This brings us to a second objection to the idea that Congress should be more assertive about legislating and leading, which goes like this: Even if compromise is possible, and even if the American people apparently want to see it, are we so sure that it is desirable? Won’t securing the cooperation of the other party force our side to sully itself?

Those who think in this way, who basically want their party to operate as if they were in a Westminster parliamentary system, often stress the filibuster as the one thing standing between them and a realization of their party’s righteous agenda. That is misdirection, plain and simple. If the members of the majority party care deeply about passing some law, and the filibuster is the only obstacle, they will do away with the filibuster. In fact, it is not so clear which pieces of legislation supposedly have the ardent support of 51 senators but no possible hope of getting the support of 60 senators for cloture. The participants in the debate surrounding reconciliation sometimes pretend to be looking for such policies, at least within the universe of things that can be characterized as tax and spending decisions. But in fact, given the hard partisan edge to their deliberations, the process is not much of a member-driven search. Instead, it is being used as a way to force a vote on large portions of the administration’s favored agenda, Westminster-style.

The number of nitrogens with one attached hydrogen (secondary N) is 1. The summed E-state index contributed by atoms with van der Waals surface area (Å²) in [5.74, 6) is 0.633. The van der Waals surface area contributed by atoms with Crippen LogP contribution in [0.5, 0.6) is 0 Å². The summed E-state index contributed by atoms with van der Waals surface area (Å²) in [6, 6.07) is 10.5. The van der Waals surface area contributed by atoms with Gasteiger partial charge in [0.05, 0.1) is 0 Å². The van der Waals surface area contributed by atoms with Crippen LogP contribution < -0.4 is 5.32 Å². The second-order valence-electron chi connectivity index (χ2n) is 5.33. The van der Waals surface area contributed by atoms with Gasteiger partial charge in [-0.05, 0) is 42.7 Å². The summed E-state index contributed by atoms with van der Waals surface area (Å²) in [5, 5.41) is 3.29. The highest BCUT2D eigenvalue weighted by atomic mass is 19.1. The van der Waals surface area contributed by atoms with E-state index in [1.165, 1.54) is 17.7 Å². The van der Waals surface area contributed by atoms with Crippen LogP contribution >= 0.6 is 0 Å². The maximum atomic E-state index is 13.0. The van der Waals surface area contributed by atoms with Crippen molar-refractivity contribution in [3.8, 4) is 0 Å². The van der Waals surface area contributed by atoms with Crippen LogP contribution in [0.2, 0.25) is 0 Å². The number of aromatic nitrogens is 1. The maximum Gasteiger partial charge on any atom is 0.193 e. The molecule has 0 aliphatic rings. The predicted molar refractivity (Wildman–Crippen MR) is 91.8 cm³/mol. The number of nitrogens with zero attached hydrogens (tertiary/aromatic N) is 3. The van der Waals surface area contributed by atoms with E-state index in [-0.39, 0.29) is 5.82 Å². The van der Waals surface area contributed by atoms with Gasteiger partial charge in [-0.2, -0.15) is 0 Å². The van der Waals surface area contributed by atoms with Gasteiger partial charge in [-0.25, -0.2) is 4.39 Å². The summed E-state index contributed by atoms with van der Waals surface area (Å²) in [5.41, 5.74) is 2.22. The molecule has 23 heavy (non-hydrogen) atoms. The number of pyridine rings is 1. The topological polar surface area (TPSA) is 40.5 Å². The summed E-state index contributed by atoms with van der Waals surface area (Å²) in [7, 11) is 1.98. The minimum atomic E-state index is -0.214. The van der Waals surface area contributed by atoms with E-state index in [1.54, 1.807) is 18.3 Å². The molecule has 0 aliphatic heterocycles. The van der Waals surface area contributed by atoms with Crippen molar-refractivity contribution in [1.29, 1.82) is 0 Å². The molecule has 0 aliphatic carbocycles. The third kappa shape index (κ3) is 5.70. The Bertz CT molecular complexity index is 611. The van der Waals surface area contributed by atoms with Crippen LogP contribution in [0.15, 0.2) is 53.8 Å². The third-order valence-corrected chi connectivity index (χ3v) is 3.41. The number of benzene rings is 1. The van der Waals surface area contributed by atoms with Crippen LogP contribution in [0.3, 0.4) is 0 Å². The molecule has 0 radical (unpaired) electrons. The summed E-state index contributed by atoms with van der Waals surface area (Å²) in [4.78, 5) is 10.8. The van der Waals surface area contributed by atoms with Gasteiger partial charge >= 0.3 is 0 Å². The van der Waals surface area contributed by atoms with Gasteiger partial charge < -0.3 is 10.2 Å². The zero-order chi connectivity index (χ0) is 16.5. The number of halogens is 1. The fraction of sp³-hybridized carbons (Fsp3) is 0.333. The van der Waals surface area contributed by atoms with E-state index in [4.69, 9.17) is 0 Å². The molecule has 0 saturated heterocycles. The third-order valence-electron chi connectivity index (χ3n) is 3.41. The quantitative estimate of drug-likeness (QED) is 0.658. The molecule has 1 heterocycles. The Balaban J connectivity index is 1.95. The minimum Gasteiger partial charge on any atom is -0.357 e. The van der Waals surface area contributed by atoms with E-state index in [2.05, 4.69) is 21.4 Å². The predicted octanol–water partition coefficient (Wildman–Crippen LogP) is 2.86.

At a more basic level, taking it for granted that every legislator will merely line up with his or her party on important legislation ignores the most important purpose of Congress in our constitutional system. Legislators are supposed to poke and prod at difficult issues until they find an approach that a large coalition can agree on. In other words, Congress is precisely the forum in which we are supposed to search for what unifies us, in meeting the challenges that face the country. If we don’t look, we can’t find it. To suppose that “unity” instead inheres in doing what the president wants is an abandonment of Madisonian government. Under neither party is this an attractive way forward.


Falling back on executive-driven government when attempts to work through the legislature have failed makes a certain amount of sense; if you can’t be with the law you’d love, love the rulemakings you’re with. But what makes this moment so frustrating is that we’ve skipped straight to the circumvention, and this is supposed to be regarded as the mark of sophistication and practical wisdom. Pushing through what you can is the order of the day, never mind if blatantly shutting the other party out of policymaking is likely to make its members implacable opponents of the policies pushed through in this way.